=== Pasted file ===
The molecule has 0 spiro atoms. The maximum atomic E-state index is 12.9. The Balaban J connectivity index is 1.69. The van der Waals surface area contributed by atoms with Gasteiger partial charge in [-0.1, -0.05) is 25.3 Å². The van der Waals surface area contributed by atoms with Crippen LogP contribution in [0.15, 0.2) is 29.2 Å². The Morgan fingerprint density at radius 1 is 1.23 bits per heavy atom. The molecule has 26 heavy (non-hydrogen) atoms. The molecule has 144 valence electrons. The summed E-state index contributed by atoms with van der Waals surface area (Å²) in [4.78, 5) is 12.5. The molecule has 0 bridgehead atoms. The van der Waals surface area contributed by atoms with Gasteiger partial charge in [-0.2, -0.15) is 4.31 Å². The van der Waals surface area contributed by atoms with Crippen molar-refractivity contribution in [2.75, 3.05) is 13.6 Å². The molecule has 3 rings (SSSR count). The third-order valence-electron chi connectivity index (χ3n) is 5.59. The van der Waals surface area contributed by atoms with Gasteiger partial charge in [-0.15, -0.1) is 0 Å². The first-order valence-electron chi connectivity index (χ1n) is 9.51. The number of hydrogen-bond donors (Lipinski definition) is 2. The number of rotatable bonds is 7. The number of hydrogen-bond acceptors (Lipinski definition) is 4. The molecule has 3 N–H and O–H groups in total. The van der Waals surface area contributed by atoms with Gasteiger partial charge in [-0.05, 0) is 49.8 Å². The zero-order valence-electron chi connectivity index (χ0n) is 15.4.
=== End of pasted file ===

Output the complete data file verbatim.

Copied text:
The molecule has 0 spiro atoms. The maximum atomic E-state index is 12.9. The Balaban J connectivity index is 1.69. The van der Waals surface area contributed by atoms with Gasteiger partial charge in [-0.1, -0.05) is 25.3 Å². The van der Waals surface area contributed by atoms with Crippen LogP contribution in [0.15, 0.2) is 29.2 Å². The Morgan fingerprint density at radius 1 is 1.23 bits per heavy atom. The molecule has 26 heavy (non-hydrogen) atoms. The molecule has 144 valence electrons. The summed E-state index contributed by atoms with van der Waals surface area (Å²) in [4.78, 5) is 12.5. The molecule has 0 bridgehead atoms. The van der Waals surface area contributed by atoms with Gasteiger partial charge in [-0.2, -0.15) is 4.31 Å². The van der Waals surface area contributed by atoms with Crippen molar-refractivity contribution in [2.75, 3.05) is 13.6 Å². The molecule has 3 rings (SSSR count). The third-order valence-electron chi connectivity index (χ3n) is 5.59. The van der Waals surface area contributed by atoms with Gasteiger partial charge in [-0.15, -0.1) is 0 Å². The first-order valence-electron chi connectivity index (χ1n) is 9.51. The number of hydrogen-bond donors (Lipinski definition) is 2. The number of rotatable bonds is 7. The number of hydrogen-bond acceptors (Lipinski definition) is 4. The molecule has 3 N–H and O–H groups in total. The van der Waals surface area contributed by atoms with Gasteiger partial charge in [-0.05, 0) is 49.8 Å². The zero-order valence-electron chi connectivity index (χ0n) is 15.4.